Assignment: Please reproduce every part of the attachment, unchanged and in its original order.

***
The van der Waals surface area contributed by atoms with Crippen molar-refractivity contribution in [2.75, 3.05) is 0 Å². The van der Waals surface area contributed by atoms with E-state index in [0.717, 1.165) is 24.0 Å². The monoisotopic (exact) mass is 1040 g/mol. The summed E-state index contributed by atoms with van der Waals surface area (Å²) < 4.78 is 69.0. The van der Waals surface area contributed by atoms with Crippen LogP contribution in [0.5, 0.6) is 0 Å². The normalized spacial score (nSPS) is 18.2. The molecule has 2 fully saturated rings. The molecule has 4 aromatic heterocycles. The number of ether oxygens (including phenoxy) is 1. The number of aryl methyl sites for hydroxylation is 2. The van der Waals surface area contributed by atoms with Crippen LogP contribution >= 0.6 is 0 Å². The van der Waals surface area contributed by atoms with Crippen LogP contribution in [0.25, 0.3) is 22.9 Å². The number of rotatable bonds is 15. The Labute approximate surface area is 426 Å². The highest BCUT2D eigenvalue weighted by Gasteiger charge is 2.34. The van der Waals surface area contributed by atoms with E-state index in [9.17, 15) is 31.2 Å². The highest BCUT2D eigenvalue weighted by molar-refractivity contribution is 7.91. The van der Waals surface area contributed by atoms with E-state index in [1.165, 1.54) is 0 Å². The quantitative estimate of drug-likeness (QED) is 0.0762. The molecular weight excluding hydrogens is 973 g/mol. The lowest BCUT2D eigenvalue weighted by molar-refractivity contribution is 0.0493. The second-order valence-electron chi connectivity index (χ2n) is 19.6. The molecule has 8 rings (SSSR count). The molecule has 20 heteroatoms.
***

The van der Waals surface area contributed by atoms with Crippen molar-refractivity contribution in [2.75, 3.05) is 0 Å². The van der Waals surface area contributed by atoms with E-state index in [0.717, 1.165) is 24.0 Å². The monoisotopic (exact) mass is 1040 g/mol. The summed E-state index contributed by atoms with van der Waals surface area (Å²) < 4.78 is 69.0. The van der Waals surface area contributed by atoms with Crippen LogP contribution in [0.5, 0.6) is 0 Å². The normalized spacial score (nSPS) is 18.2. The molecule has 2 fully saturated rings. The molecule has 4 aromatic heterocycles. The number of ether oxygens (including phenoxy) is 1. The number of aryl methyl sites for hydroxylation is 2. The van der Waals surface area contributed by atoms with Crippen LogP contribution >= 0.6 is 0 Å². The van der Waals surface area contributed by atoms with Crippen LogP contribution in [0.25, 0.3) is 22.9 Å². The number of rotatable bonds is 15. The Labute approximate surface area is 426 Å². The highest BCUT2D eigenvalue weighted by Gasteiger charge is 2.34. The van der Waals surface area contributed by atoms with E-state index in [9.17, 15) is 31.2 Å². The highest BCUT2D eigenvalue weighted by molar-refractivity contribution is 7.91. The van der Waals surface area contributed by atoms with E-state index in [1.165, 1.54) is 0 Å². The quantitative estimate of drug-likeness (QED) is 0.0762. The molecular weight excluding hydrogens is 973 g/mol. The lowest BCUT2D eigenvalue weighted by molar-refractivity contribution is 0.0493. The second-order valence-electron chi connectivity index (χ2n) is 19.6. The molecule has 8 rings (SSSR count). The molecule has 20 heteroatoms.